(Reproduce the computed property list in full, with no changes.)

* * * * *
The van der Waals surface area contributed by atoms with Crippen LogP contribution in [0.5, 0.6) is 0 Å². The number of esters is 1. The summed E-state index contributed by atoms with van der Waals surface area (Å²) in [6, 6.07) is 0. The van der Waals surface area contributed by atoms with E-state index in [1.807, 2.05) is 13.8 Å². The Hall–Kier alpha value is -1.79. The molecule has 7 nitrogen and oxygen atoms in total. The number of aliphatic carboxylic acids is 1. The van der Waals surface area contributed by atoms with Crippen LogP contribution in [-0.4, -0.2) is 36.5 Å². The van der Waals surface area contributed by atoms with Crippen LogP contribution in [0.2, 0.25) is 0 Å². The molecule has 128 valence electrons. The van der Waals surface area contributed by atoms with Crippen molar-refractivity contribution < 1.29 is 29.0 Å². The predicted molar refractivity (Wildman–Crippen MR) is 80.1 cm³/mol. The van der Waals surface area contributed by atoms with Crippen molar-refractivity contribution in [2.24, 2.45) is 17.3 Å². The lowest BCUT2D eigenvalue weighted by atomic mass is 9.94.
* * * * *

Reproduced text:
The van der Waals surface area contributed by atoms with Crippen LogP contribution in [0.5, 0.6) is 0 Å². The number of esters is 1. The summed E-state index contributed by atoms with van der Waals surface area (Å²) in [6, 6.07) is 0. The van der Waals surface area contributed by atoms with E-state index in [1.807, 2.05) is 13.8 Å². The Hall–Kier alpha value is -1.79. The molecule has 7 nitrogen and oxygen atoms in total. The number of aliphatic carboxylic acids is 1. The van der Waals surface area contributed by atoms with Crippen LogP contribution in [-0.4, -0.2) is 36.5 Å². The van der Waals surface area contributed by atoms with Crippen LogP contribution in [0.2, 0.25) is 0 Å². The molecule has 128 valence electrons. The van der Waals surface area contributed by atoms with Crippen molar-refractivity contribution < 1.29 is 29.0 Å². The predicted molar refractivity (Wildman–Crippen MR) is 80.1 cm³/mol. The van der Waals surface area contributed by atoms with Crippen molar-refractivity contribution in [2.24, 2.45) is 17.3 Å². The lowest BCUT2D eigenvalue weighted by atomic mass is 9.94.